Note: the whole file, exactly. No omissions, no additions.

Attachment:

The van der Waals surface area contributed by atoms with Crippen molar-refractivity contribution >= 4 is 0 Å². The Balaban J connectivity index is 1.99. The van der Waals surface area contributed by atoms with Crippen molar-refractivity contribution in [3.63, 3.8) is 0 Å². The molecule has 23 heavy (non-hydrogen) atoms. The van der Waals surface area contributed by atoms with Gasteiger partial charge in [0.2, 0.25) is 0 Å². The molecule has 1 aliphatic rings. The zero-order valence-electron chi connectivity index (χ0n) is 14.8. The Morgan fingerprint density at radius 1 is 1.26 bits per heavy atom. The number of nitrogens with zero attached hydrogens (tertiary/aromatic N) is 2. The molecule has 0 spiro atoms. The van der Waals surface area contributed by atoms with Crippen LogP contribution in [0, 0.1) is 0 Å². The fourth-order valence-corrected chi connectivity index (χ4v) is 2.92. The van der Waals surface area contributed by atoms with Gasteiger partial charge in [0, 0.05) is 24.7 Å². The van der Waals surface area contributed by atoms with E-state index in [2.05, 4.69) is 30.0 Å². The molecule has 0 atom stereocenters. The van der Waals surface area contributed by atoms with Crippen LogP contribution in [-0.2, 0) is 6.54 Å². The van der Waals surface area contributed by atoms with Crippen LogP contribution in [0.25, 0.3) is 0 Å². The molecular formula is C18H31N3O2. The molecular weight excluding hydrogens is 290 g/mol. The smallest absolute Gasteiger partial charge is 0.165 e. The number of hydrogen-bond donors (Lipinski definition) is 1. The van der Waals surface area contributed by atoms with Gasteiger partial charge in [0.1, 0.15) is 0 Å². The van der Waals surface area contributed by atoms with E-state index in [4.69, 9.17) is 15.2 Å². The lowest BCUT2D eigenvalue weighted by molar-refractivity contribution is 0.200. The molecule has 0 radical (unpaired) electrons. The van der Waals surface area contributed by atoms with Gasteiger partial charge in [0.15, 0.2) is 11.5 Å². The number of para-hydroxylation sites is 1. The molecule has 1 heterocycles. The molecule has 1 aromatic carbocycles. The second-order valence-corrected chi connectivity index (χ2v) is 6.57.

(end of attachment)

The van der Waals surface area contributed by atoms with Crippen molar-refractivity contribution >= 4 is 0 Å². The Balaban J connectivity index is 1.99. The van der Waals surface area contributed by atoms with Crippen molar-refractivity contribution in [3.63, 3.8) is 0 Å². The molecule has 23 heavy (non-hydrogen) atoms. The van der Waals surface area contributed by atoms with Gasteiger partial charge in [0.2, 0.25) is 0 Å². The molecule has 1 aliphatic rings. The zero-order valence-electron chi connectivity index (χ0n) is 14.8. The Morgan fingerprint density at radius 1 is 1.26 bits per heavy atom. The number of nitrogens with zero attached hydrogens (tertiary/aromatic N) is 2. The molecule has 0 spiro atoms. The van der Waals surface area contributed by atoms with Crippen LogP contribution in [0, 0.1) is 0 Å². The fourth-order valence-corrected chi connectivity index (χ4v) is 2.92. The van der Waals surface area contributed by atoms with Gasteiger partial charge in [0, 0.05) is 24.7 Å². The van der Waals surface area contributed by atoms with E-state index in [2.05, 4.69) is 30.0 Å². The molecule has 0 atom stereocenters. The van der Waals surface area contributed by atoms with Crippen LogP contribution in [-0.2, 0) is 6.54 Å². The van der Waals surface area contributed by atoms with Crippen LogP contribution in [0.25, 0.3) is 0 Å². The molecular formula is C18H31N3O2. The molecular weight excluding hydrogens is 290 g/mol. The smallest absolute Gasteiger partial charge is 0.165 e. The number of hydrogen-bond donors (Lipinski definition) is 1. The van der Waals surface area contributed by atoms with Gasteiger partial charge in [0.1, 0.15) is 0 Å². The van der Waals surface area contributed by atoms with E-state index in [4.69, 9.17) is 15.2 Å². The lowest BCUT2D eigenvalue weighted by molar-refractivity contribution is 0.200. The molecule has 0 radical (unpaired) electrons. The van der Waals surface area contributed by atoms with Gasteiger partial charge in [0.15, 0.2) is 11.5 Å². The number of para-hydroxylation sites is 1. The molecule has 1 heterocycles. The molecule has 1 aromatic carbocycles. The second-order valence-corrected chi connectivity index (χ2v) is 6.57.